During the seventh day of testimony in Jhammar Bowen’s murder trial, Qawiesha Toliver told an Iredell County Superior Court jury that she had lied to Statesville police during the investigation.

Qawiesha Toliver
Jhammar Bowen

While being questioned in her apartment after Shana Nichole Harmon’s death, Toliver told officers that she had broken up with Bowen at the time of the interview, which she admitted Monday was not true. She also admitted providing a bogus name when the officers asked her to write down her boyfriend’s name during that interview.

Toliver also admitted under oath that she had lied to the SPD officer when she said her aunt had stolen $9,000 from Bowen and he had not harmed her. She fabricated that story, Toliver said.

“I was taking up for him,” Toliver told the jury.

Toliver’s testimony and her credibility are critical to the prosecution’s case against Bowen. She testified last week that Bowen shot Harmon three times on January 16, 2020, after Bowen drove Toliver and Harmon to an abandoned house on 8th Street in Statesville. Toliver claims she did not known Bowen was going to kill Harmon. She told the jury they were going to the “Honeycomb Hideout” so Bowen and Harmon could have sex.

Assistant District Attorney Mikko Red Arrow has spent nearly two weeks building a case to convince the jury that Bowen killed Harmon because he believed she stole drugs from Toliver’s apartment the day before the shooting.

As defense attorney Ken Darty completed his cross-examination of Toliver on Monday, he continued his attack on her credibility, calling her a liar several times. During more than five hours of questioning, he has hammered away at inconsistencies in her statements to police and trial testimony.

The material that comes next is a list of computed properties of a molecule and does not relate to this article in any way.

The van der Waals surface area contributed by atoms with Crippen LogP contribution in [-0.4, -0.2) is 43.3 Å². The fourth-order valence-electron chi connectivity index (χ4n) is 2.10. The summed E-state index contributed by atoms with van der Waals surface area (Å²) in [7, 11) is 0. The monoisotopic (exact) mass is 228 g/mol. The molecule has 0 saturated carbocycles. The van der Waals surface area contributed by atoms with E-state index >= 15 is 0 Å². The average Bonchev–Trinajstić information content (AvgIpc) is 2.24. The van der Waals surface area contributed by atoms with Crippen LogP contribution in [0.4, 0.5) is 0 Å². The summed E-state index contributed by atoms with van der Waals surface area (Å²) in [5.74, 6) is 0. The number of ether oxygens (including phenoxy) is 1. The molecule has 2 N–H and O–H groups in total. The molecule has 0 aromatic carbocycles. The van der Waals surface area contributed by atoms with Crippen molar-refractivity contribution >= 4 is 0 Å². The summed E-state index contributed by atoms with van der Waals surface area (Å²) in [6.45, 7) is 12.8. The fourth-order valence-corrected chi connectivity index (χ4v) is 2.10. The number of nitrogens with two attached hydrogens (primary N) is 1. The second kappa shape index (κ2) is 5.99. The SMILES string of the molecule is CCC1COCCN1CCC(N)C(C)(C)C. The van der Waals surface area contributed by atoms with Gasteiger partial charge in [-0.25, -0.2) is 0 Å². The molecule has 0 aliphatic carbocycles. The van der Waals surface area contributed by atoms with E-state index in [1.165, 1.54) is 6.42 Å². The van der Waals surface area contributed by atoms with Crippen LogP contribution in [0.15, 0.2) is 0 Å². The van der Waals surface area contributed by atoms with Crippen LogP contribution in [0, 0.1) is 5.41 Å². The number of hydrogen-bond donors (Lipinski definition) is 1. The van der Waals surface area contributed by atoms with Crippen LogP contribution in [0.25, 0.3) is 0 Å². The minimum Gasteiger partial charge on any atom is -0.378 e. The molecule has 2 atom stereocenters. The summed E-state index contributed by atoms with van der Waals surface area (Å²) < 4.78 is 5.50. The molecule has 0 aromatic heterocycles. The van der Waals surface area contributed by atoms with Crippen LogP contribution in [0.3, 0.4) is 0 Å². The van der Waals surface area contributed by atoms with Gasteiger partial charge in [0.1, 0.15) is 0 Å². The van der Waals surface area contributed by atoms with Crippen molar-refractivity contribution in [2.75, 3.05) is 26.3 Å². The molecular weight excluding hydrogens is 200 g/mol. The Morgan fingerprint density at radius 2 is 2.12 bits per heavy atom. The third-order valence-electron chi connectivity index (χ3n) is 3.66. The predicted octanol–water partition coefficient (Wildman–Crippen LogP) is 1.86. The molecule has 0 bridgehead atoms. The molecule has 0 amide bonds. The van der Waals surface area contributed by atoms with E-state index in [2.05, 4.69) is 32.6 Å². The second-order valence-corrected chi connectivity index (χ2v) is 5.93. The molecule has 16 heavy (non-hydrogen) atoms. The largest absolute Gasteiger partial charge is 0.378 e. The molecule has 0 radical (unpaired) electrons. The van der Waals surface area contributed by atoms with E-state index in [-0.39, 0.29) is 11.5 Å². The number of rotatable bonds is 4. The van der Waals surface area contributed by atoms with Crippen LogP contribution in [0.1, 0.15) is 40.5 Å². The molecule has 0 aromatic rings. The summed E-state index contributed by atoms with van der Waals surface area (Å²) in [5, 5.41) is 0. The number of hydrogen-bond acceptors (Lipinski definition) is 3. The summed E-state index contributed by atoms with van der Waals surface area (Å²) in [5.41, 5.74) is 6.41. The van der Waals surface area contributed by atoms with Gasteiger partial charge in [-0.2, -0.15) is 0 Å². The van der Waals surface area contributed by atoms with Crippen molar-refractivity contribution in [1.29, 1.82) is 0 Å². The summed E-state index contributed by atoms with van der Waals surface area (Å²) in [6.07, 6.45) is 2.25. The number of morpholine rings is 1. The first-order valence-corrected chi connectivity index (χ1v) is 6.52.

“I’m not a liar, but I did lie,” Toliver, 28, conceded Monday.

Darty has asserted through his questions that Toliver — not Bowen — shot and killed Harmon, 25. She admitted she was upset by the prospect of Bowen, her boyfriend, having sex with Harmon in front of her. And her testimony — that Bowen walked around in front of Harmon before firing the third shot — appears to be inconsistent with forensic evidence that the third shot that wounded Harmon was to the back of the victim’s head.

Toliver first implicated Bowen in the shooting during a jailhouse interview more than a year after Harmon’s death.

Both Toliver and Bowen are charged with murder and conspiracy to commit murder. Toliver is free on bond while awaiting trial.

She was released from jail on an unsecured bond after giving the statement implicating Bowen. Toliver told the jury that she had been diagnosed with terminal cancer and wanted to get out of jail and “to clear my name.”

Darty implied that Toliver was going to receive concessions in her own criminal case in exchange for her testimony against Bowen.

“Have you been promised anything for your testimony today?” the defense attorney asked.

“No,” Toliver said.

She repeated her testimony that she delayed telling police the truth about what happened at the “Honeycomb Hideout,” which was frequented by drug users and prostitutes, on January 16, 2020, because she was scared of Bowen.